The Scarlet Letter Chapter 6 Summary And Analysis
During the first three years of Pearl’s life, she blossoms into a vigorous, beautiful & graceful young girl. Pearl exhibits love for mischief and disrespect any form of authority. This tends to remind Hester of the sein of passion she committed.
Due to their exclusion from society, Pearl and Hester become permanent companions. Whenever Pearl accompanies her mother, she constantly gets attention from curious village children. However, instead of socializing with them, Pearl hurls violent words at them and pelts them with stones.
During playtime, Pearl’s sole companion is her imagination. Furthermore, in her make-believe games, she only creates enemies whereby she simulates destroying the Puritans. However, the scarlet letter A on Hester’s attire dominates her imagination. Hester is concerned that her daughter might be possessed by a monster. This suspicion is further heightened by Pearl’s denial of a heavenly father. She jokingly demands to know where she came from.
Analysis of the Chapter 6
In chapter 6, the author develops Pearl’s character as well as her symbolic role. She is mischievous and uncontrollable, which is a reflection of the sinful act that resulted in her birth. She is both a product as well as a symbol of an act of love, adultery, a sin, an act of passion, and most importantly, a crime.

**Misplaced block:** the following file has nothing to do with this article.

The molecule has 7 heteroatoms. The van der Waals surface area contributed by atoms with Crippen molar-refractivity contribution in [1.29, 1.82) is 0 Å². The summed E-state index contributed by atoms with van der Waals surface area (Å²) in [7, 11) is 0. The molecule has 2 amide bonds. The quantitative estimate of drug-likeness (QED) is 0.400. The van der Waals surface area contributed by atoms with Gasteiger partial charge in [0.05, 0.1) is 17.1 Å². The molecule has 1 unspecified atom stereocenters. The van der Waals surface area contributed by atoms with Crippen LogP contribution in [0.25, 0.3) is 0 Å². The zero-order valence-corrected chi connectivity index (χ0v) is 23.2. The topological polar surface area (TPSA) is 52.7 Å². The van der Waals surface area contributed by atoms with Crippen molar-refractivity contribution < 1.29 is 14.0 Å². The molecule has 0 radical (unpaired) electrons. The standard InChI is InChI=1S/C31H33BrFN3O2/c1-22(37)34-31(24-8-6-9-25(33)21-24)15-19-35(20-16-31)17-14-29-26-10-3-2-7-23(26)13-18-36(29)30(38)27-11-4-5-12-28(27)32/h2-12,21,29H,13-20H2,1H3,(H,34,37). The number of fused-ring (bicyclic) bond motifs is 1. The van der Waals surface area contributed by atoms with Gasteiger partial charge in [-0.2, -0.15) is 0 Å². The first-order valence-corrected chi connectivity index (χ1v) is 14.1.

The Puritans saw adultery as an inherently sinful act driven by the devil’s influence. Since Pearl is the product of Hester’s extramarital affair, Hawthorne brings up the argument about Pearl’s personality. Is Pearl an evil child because she was begotten from an act of immorality?
Hawthorne also offers a strong rebuttal of Puritanism’s false piety. He offers an ironic contrast between the treatment Hester is given by the community with that she receives from God. even though the hypocritical puritans had punished her, God blessed her with a wonderful daughter.